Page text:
A few years ago, anyone talking about the breakup of the euro was dismissed as a fanatic. The consequences of the currency of the union disintegrating were so terrifying that for most people, the idea of such a disaster was unthinkable: countries defaulting as they were forced to revalue their euro-denominated debts into fragile new versions of their own currencies, triggering mass insolvency among financial institutions, a sharp rise in borrowing costs and a long, deep depression crowned with soaring inflation as the new currencies slumped. No fun.
In 2010, the notion that the single currency could really, really meet its end has become a frighteningly mainstream hypothesis. Capital Economics, the consultancy headed up by influential economist Roger Bootle – the man who foretold the death of inflation in the 1990s – now says he thinks the chances of a collapse of the single currency within five years are more than 50 percent.
That is backed up by the fact that half of the 440 chief executives and heads of banks surveyed earlier this year by the Economist Intelligence Unit agreed that there is a greater than 50 percent chance of one or more countries exiting the euro by 2013 – 36 percent believe there is a one-in-four chance of a complete breakup.
Death of a bad idea?
Naturally, there are those who have always thought the single currency was a bad idea. Brian Chester, client finance director at FD Solutions, a company that provides interim finance directors, thinks the euro was doomed from day one.
Capital Economics blames not only the well-exposed problems of sovereign indebtedness and continued fragility of the world economy, but deeper, more fundamental issues around a lack of competitive muscle and structural economic weakness in the eurozone.
“It seems obvious the current situation is not sustainable,” says Jennifer McKeown, European economist at Global Economics.
So what would happen if the eurozone split into potentially warring economic factions? Where would that leave sterling?
The potential impact on the banking sector, which has sucked up billions of euros worth of Greek debt, is much talked about. But what about non-financial firms?
For Mark Luby, managing director of Manchester-based European Braking Systems (EBS), a wholesaler, it is a truly scary prospect. EBS exports between £3m and £4m a year out of a turnover of £10m. The majority of those orders go to the eurozone – from where EBS derives half of its imported parts.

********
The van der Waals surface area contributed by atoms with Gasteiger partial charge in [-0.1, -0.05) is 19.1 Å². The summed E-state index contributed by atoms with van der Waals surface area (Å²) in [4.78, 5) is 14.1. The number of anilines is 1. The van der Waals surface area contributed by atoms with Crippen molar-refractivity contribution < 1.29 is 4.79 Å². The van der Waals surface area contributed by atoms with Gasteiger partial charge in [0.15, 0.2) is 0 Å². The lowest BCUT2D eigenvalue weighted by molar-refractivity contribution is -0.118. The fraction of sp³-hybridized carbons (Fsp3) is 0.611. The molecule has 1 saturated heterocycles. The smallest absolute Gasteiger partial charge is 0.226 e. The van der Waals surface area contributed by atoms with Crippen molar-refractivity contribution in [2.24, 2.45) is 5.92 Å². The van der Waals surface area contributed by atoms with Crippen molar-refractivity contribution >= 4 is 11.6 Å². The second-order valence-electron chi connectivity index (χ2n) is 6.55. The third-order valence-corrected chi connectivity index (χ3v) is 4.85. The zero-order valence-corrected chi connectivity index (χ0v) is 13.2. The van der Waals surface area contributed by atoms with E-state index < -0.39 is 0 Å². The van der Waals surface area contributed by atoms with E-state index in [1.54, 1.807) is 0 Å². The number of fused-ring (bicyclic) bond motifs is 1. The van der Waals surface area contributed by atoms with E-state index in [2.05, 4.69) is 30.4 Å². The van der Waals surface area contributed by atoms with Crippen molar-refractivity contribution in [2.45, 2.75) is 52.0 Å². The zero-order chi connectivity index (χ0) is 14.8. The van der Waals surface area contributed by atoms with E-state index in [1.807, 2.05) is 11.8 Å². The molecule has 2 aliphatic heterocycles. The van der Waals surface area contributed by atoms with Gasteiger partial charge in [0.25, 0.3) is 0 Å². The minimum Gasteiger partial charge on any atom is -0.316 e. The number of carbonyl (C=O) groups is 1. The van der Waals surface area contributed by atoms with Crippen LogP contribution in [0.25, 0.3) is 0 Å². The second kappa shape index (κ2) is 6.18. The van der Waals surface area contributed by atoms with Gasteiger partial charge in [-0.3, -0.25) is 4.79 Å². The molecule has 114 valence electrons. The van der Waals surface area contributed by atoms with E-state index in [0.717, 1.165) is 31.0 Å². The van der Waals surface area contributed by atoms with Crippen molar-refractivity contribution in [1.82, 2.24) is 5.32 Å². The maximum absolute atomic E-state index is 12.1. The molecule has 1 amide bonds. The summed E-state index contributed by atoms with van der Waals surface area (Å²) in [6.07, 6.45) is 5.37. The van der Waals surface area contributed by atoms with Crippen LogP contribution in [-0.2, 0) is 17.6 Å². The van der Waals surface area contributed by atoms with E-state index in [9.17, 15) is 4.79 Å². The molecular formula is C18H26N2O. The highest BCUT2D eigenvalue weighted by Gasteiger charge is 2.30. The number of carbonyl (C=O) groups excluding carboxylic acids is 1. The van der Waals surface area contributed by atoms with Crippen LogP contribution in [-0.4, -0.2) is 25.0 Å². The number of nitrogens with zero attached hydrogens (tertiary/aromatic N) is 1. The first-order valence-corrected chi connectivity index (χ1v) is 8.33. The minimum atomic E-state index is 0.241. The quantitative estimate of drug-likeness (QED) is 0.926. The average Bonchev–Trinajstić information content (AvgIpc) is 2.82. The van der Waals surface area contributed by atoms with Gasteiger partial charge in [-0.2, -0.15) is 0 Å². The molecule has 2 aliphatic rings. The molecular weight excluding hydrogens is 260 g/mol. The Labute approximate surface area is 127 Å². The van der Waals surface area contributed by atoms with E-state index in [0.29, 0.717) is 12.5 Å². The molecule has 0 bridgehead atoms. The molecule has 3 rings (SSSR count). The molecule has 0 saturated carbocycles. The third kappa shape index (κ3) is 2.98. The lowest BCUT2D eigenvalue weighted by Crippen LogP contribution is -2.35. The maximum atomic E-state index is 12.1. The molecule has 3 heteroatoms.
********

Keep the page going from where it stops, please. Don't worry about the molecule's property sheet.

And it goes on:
“It frightens me just to think about it,” says Luby. “It would affect me dramatically. It’s the biggest current concern for this business.”
Luby believes small UK businesses like his own are vulnerable to currency swings, highlighting the slump in the euro from €1.30 to €1.10 to the pound.
“Within the space of three months we have seen a price increase of 13 percent,” he says. “If we were to change back to individual currencies again, it would be frightening. For a start, 75 percent of our cost prices would change overnight.”
Currently, EBS deals in two non-UK currencies – the euro and US dollar – and pre-buys currency on the same day it places an order. While straightforward in euros, Luby fears it would become an expensive, complicated and logistical nightmare to try to do that in as many as 17 currencies – slowing business right down.
Another worry is what happens to the €2.5m of debts owed by European customers.
“Would we still be owed €2.5m or would that change back to other currencies of the countries that we supply to?” says Luby. “We could be massively exposed.”
Dramatic and traumatic
Mark Cliffe, global head of financial markets at ING, believes business owners are right to be scared. He thinks the impact of a breakup would be dramatic and traumatic.
Output in the former euro countries would slump anything from five and seven percent in the first year. This recession would drag its trading partners down: UK GDP would fall back by three percent.